The Reality of Disaster Recovery You Won’t See on the News

It was only seven weeks ago that Hurricane Harvey devastated the Texas coast and areas in and around Houston.

And it feels like the world has been burning ever since—we’ve seen Irma and Maria, earthquakes in Mexico, the Las Vegas shooting, threats of nuclear war, deadly fires in California, and at least a half dozen political scandals.

But while the rest of us have been swept along with the news cycle, families in Texas are still stuck in the tragedy of seven weeks ago—dealing with the aftermath of a hurricane and 1,000- year flood.

They haven’t moved on… because they can’t.

Their houses are still ripped apart, drying out, or growing mold. They’re still living in FEMA-funded motel rooms and shelters—or they’re couch-surfing. Still wondering how they’re going to afford to put their homes back together. Still wading through stacks of paperwork, trying to figure out if they even can rebuild or if their home will be condemned. They’re still worrying about the all-too-real possibility of becoming homeless—and what that will mean for their kids.

It’s been nonstop stress for 48 days straight.

But you know what’s keeping them going? You.

“I know that God is real because you showed up to help us. I think you must’ve come from heaven.”

“You keep coming back to sit with me and listen—I know you care about me. This is the best way you can help me.”

“It makes me feel so good—like I can keep going, because you are helping me.”

These are some of the things we heard this week from families you’re helping in Houston.

You’re helping to provide sheetrock, dehumidifiers, tools, mold treatment, and building supplies for them. You’re helping them with the cost of new living arrangements. You’re providing friendship, partnership, and the knowledge that they are not alone.

And you’re helping them navigate the complex legal systems that could largely dictate their future.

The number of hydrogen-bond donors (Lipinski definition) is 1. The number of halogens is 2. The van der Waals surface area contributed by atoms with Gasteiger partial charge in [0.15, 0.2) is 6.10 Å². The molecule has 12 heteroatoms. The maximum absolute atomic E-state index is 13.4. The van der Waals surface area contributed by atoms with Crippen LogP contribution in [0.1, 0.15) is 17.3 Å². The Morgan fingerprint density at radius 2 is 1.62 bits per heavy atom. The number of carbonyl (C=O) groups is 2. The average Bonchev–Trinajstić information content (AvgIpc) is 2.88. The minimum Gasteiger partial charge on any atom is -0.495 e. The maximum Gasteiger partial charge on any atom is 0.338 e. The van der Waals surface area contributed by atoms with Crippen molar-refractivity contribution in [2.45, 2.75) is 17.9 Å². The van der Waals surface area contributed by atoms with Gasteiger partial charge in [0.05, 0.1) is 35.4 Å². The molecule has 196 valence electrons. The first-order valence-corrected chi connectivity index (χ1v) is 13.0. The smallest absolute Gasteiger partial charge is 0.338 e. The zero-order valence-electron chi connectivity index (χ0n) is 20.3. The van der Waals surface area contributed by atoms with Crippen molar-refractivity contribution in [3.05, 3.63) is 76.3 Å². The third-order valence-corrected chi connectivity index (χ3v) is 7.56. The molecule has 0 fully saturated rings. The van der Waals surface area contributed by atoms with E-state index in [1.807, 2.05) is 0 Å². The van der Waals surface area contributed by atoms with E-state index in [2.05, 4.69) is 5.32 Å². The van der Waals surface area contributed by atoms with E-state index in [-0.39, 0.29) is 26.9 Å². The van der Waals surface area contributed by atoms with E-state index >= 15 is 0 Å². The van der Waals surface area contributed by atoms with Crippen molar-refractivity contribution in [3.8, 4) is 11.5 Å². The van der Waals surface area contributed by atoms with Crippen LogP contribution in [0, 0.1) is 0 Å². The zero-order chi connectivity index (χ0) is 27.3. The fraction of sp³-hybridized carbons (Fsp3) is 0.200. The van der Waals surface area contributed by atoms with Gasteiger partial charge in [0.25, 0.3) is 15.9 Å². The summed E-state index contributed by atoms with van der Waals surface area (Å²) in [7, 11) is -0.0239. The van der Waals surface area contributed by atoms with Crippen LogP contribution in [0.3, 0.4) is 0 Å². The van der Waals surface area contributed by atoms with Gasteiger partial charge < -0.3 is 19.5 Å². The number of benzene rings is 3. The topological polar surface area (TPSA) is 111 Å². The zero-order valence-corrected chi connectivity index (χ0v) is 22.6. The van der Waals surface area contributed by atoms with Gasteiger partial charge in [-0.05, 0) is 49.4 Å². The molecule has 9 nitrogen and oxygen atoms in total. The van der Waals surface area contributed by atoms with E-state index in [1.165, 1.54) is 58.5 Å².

See… recovering from disaster is not so simple. It’s not just tearing out wet sheetrock, spraying for mold, and rebuilding. It’s also FEMA stipulations, city permits, lawsuits, and floodplains. It’s government buyout options, code regulations, and program qualifications. It’s orange fliers posted on your door with complex legal jargon telling you that you can’t rebuild because your house has been condemned. But it’s only in English. And you only speak Spanish.

It’s being told to visit a website, but you don’t have access to a computer or the internet. It’s being sent three different forms telling you three different things and none of them make any sense unless you’re a lawyer. But you can’t afford a lawyer.

It’s the knowledge that fixing your house is urgent. But so is working. Because if you lose your job, you’re really screwed. So you work all day, and then you come home and work on your house all night—but at this rate, it’ll take you months to rebuild. And with every passing day, your home is becoming more and more toxic.

It’s being so stressed out by all of these things that you have no time for your family or yourself. So your marriage starts falling apart and your kids start acting out. And the stress of it all is so overwhelming that you cry or feel angry all the time. Or both.

We saw all of these things in Houston this week.

That’s why nearly every person we spoke to wept when they told us how grateful they are that you keep showing up. Because the crisis didn’t end when the flood waters receded. And these families didn’t move on with the news cycle.

Thank you for loving them so well. Thank you for being first in and last to leave.

Stay tuned for more updates on how you’re responding in Houston.